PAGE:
Conclusion

In this study, patients with chronic ACSCs were predominantly elderly, while patients with preventable ACSCs were polarized between children and the elderly. Among patients with preventable ACSCs, there was no change over time in adults and children, but there was a marked decrease among the elderly after 2020. We will continue to evaluate the impact of factors such as the increase of the elderly and the COVID-19 pandemic on patient transport by ambulance due to ACSCs.

Data Availability Statement

The data analyzed in this study is subject to the following licenses/restrictions: The data that support the findings of this study are available from the Osaka Prefectural Government, but the availability of these data are restricted. Data cannot be shared publicly because of the Protection Ordinance for Personal Information in Osaka Prefecture. Requests to access these datasets should be directed to Osaka Prefectural Government, iryotaisaku-g02@sbox.pref.osaka.lg.jp.

Author Contributions

YK, AK, and YY carried out the study protocol. YK, AK, and TK undertook the statistical analysis and graphical representation of the data. YK, TK, and JO revised the draft. All authors participated in the completion of the study and contributed to and approved the final manuscript.

Funding

This study was supported by the Japan Society for the Promotion of Science KAKENHI (Grant No. JP21K09071).

Conflict of Interest

The authors declare that the research was conducted in the absence of any commercial or financial relationships that could be construed as a potential conflict of interest.

Publisher's Note

All claims expressed in this article are solely those of the authors and do not necessarily represent those of their affiliated organizations, or those of the publisher, the editors and the reviewers. Any product that may be evaluated in this article, or claim that may be made by its manufacturer, is not guaranteed or endorsed by the publisher.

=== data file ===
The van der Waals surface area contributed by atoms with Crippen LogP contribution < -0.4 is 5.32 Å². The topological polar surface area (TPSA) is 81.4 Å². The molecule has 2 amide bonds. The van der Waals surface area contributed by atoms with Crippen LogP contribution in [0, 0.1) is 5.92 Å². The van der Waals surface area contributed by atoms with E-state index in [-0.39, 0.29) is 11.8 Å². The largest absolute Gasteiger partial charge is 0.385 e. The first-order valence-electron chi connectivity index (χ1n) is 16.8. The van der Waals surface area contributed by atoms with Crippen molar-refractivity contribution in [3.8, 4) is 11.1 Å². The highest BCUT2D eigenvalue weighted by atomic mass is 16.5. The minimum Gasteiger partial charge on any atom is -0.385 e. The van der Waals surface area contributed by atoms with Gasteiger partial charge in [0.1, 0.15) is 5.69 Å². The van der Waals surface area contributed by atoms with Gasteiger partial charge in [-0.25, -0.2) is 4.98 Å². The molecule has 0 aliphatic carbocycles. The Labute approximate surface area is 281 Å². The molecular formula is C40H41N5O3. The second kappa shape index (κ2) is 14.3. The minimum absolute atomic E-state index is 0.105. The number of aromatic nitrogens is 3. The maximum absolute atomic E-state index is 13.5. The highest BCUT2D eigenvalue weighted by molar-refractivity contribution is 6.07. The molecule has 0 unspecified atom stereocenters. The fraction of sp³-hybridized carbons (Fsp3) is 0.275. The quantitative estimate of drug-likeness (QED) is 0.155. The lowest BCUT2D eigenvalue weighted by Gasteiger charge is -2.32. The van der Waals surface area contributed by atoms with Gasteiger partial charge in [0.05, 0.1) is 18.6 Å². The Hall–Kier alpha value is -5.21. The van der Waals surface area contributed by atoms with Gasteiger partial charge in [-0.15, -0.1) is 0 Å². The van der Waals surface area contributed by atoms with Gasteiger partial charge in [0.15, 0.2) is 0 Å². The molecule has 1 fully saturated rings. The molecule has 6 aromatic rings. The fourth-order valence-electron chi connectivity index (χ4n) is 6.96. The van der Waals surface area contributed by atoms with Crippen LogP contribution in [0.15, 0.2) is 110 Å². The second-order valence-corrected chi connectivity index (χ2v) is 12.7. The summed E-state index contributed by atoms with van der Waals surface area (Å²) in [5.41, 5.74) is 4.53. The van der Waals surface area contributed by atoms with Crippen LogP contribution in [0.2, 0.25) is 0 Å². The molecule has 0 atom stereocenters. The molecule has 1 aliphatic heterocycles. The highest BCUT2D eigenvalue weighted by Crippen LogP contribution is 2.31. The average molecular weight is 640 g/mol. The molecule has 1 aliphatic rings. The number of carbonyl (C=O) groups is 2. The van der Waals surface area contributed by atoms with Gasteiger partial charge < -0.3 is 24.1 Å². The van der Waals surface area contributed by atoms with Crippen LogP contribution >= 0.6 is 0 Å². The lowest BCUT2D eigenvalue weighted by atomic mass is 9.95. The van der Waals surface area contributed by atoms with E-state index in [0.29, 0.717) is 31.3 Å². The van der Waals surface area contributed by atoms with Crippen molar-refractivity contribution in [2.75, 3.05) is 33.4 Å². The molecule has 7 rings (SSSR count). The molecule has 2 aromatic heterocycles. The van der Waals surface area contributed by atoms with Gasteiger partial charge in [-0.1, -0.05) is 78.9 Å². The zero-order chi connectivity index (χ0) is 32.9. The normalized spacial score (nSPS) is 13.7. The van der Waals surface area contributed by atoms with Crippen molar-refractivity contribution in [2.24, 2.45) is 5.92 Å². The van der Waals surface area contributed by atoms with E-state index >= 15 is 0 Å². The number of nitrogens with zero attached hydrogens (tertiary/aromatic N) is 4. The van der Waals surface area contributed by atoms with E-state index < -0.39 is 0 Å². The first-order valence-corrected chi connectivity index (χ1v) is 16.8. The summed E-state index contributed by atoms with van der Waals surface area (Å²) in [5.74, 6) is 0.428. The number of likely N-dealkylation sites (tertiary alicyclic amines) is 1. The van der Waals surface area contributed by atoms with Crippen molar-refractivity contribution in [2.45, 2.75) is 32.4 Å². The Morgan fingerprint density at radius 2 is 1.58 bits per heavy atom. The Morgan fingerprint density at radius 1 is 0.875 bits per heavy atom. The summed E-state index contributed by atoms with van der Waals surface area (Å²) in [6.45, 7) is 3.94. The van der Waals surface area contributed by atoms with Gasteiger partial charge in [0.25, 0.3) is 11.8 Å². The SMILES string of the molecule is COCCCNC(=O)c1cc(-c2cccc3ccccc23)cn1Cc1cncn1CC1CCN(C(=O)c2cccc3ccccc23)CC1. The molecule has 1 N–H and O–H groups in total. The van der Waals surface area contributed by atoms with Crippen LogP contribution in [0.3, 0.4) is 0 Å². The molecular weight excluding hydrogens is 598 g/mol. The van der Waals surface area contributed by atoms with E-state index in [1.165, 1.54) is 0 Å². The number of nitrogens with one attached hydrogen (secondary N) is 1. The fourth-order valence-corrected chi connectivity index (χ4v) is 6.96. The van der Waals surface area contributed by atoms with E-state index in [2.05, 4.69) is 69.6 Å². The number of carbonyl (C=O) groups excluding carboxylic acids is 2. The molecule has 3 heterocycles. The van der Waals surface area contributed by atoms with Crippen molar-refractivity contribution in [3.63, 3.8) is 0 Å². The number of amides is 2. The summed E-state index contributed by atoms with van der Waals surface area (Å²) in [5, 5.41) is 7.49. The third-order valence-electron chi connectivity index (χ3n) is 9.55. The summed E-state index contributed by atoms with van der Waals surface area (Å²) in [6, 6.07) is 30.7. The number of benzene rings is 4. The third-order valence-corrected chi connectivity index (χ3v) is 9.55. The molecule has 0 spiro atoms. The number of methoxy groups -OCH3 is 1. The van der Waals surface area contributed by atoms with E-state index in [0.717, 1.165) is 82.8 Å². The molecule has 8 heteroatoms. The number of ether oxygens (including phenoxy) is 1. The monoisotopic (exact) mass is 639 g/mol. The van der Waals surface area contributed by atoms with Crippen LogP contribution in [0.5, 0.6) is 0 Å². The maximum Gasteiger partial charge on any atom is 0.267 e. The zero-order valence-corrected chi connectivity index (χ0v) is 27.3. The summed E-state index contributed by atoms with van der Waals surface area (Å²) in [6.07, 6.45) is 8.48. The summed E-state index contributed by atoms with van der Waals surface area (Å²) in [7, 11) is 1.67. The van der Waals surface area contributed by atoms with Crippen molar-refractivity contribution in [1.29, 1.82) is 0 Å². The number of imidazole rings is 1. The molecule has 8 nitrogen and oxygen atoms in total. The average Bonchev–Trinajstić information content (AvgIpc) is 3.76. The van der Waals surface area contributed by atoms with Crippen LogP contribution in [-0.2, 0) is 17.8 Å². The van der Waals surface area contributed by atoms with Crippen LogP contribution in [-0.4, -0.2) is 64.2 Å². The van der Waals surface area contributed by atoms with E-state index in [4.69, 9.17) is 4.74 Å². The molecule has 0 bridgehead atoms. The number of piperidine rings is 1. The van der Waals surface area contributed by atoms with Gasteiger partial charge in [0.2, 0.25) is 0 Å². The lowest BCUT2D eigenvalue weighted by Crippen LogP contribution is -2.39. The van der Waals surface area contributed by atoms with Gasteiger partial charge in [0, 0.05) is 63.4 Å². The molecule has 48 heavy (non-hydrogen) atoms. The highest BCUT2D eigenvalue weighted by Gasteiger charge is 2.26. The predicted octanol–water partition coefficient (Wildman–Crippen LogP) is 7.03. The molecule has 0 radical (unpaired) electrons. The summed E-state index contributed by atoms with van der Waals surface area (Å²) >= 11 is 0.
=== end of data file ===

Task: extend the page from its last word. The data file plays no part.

Acknowledgments

We are deeply indebted to all of the Emergency Medical Service personnel and concerned physicians in Osaka Prefecture and to the Osaka Medical Association for their indispensable cooperation and support and the Osaka University Center of Medical Data Science and Advanced Clinical Epidemiology Investigator's Research Project, which provided insight and expertise for our research.

Supplementary Material

The Supplementary Material for this article can be found online at: https://www.frontiersin.org/articles/10.3389/fpubh.2022.911675/full#supplementary-material

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Keywords: ambulatory care sensitive condition, emergency medicine, public health, epidemiology, primary care

Citation: Katayama Y, Kanehara A, Yamashita Y, Kitamura T and Oda J (2022) The Characteristics and Outcomes of Patients Transported by Ambulance Due to Ambulatory Care Sensitive Condition: A Population-Based Descriptive Study in Osaka, Japan. Front. Public Health 10:911675. doi: 10.3389/fpubh.2022.911675

Received: 03 April 2022; Accepted: 06 June 2022;
Published: 30 June 2022.

Edited by:

Kashif Ali, Shaheed Zulfiqar Ali Bhutto Institute of Science and Technology, Pakistan

Reviewed by:

Javed Muhammad, The University of Haripur, Pakistan
Saeed Khan, Dow University of Health Sciences, Pakistan

Copyright © 2022 Katayama, Kanehara, Yamashita, Kitamura and Oda. This is an open-access article distributed under the terms of the Creative Commons Attribution License (CC BY). The use, distribution or reproduction in other forums is permitted, provided the original author(s) and the copyright owner(s) are credited and that the original publication in this journal is cited, in accordance with accepted academic practice. No use, distribution or reproduction is permitted which does not comply with these terms.

*Correspondence: Yusuke Katayama, orion13@hp-emerg.med.osaka-u.ac.jp

These authors have contributed equally to this work and share first authorship